Discovery of mechanism that alters neural excitability offers window into neuropsychiatric disease

Altered excitability is seen in brain neurons in epilepsy, depression, drug addiction and other disorders, and this discovery may offer a potential therapeutic target.

news john hablitzJohn HablitzDiseases such as epilepsy, neuropathic pain, anxiety, depression, drug addiction and Alzheimer’s are all associated with changes in the excitability of brain neurons. University of Alabama at Birmingham researchers show, for the first time, that the well-known mechanism of gene expression control — dynamic changes in DNA methylation — is also involved in changes to the excitability of neural cells.

This suggests that DNA methylation changes that alter excitability may be a mechanism involved in neuropsychiatric disorders, and that the sites of such changes may offer a potential therapeutic target. The study was published today in Science Signaling.

Changes in DNA methylation in brain cells has been an extremely active research area since these epigenetic changes were shown to alter the expression of genes needed to form and maintain long-term memories. Until now, a mechanistic understanding of how DNA methylation might influence the intrinsic membrane excitability of neurons, or IME, was lacking.

IME is the responsiveness of a neuron to stimulation coming from signals received from other neurons. Above a threshold stimulus, the recipient neuron triggers an electrical wave, called an action potential, that speeds down the cell’s axon to stimulate a downstream cell in the neural circuit. Such action potentials from the motor cortex of the brain, for example, are the signals sent to muscles to initiate voluntary movement, such as pointing a finger.

The UAB researchers, led by corresponding author John Hablitz, Ph.D., professor and interim chair of the Department of Neurobiology in the UAB School of Medicine, found that treatments that inhibit DNA methylation in cultured rat neocortical neurons caused an increase in the IME of those neurons, as shown by an increased frequency of a series of action potentials when the neurons were stimulated.

“This is a very significant change,” Hablitz said. “If you compared the change in action potential to a light that is shining in your eyes, it would be like a weak light changing to a very bright light.”

Various previous studies had shown that epigenetic remodeling of DNA by methylation or demethylation led to changes located in synapses, where one neuron communicates with another by chemical or electrical signals sent across a small gap. Hablitz and colleagues have now shown that epigenetic remodeling can also alter electrophysiological properties of an individual neuron.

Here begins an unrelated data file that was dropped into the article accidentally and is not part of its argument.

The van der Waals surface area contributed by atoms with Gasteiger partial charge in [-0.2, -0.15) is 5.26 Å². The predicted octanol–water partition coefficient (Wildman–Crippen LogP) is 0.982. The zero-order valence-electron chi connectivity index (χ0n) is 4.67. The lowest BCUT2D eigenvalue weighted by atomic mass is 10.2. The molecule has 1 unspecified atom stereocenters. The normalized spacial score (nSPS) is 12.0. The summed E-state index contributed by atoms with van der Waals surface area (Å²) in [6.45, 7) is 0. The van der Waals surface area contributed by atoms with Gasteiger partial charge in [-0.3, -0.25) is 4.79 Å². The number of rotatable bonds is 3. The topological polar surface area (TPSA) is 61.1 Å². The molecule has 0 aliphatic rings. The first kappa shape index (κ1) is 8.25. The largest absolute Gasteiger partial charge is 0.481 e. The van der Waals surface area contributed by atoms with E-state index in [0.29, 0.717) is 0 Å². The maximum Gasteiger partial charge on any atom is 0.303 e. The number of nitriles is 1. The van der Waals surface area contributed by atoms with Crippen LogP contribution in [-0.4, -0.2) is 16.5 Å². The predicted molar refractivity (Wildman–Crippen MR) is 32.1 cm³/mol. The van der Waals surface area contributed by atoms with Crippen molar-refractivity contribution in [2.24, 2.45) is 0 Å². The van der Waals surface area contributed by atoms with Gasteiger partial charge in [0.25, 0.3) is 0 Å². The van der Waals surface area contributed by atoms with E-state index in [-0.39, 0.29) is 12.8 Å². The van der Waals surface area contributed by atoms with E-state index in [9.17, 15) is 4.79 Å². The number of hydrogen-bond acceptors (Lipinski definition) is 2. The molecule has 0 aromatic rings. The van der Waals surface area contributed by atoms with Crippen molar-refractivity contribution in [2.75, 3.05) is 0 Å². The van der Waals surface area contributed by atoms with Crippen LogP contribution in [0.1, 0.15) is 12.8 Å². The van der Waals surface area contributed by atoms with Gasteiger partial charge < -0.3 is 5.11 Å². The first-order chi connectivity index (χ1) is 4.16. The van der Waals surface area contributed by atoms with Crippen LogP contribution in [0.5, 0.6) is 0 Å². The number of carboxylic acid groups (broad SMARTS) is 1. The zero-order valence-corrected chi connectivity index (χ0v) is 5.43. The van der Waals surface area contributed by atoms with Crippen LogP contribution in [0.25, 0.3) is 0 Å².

Experimental details

The UAB researchers first showed that inhibition of DNA methyltransferases, or DNMTi, with the drug RG108 for 24 hours increased the IME of cultured rat cortical pyramidal neurons, as shown by current-clamp electrophysiology.

They then showed that the increase in excitability required enzymatic demethylation of the cytosine bases of the DNA and transcription. They also showed that neuronal activity was required for DNMTi-enhanced IME because inhibition of NMDA receptors on the neurons blocked DNMTi-enhanced IME. NMDA receptors are known to be involved in weakening or strengthening synapses in neural connections, changes that are called synaptic plasticity, and in memory formation.

The UAB group also found that a specific molecular target, the SK family of ion channels, was involved in the enhanced excitability. A drug that specifically inhibits these channels produced a similar increase in IME as seen for DNMTi-enhanced IME.

“We are starting to understand the complexity of neuronal plasticity, and our findings suggest that both synaptic plasticity and the plasticity of intrinsic membrane excitability are involved,” Hablitz said.

Besides Hablitz, co-authors of the paper, “DNA Methylation Regulates Neuronal Intrinsic Membrane Excitability,” are Jarrod P. Meadows, Mikael C. Guzman-Karlsson, Scott Phillips, Jordan A. Brown, Sarah K. Strange and J. David Sweatt, all of the UAB Department of Neurobiology and Evelyn F. McKnight Brain Institute.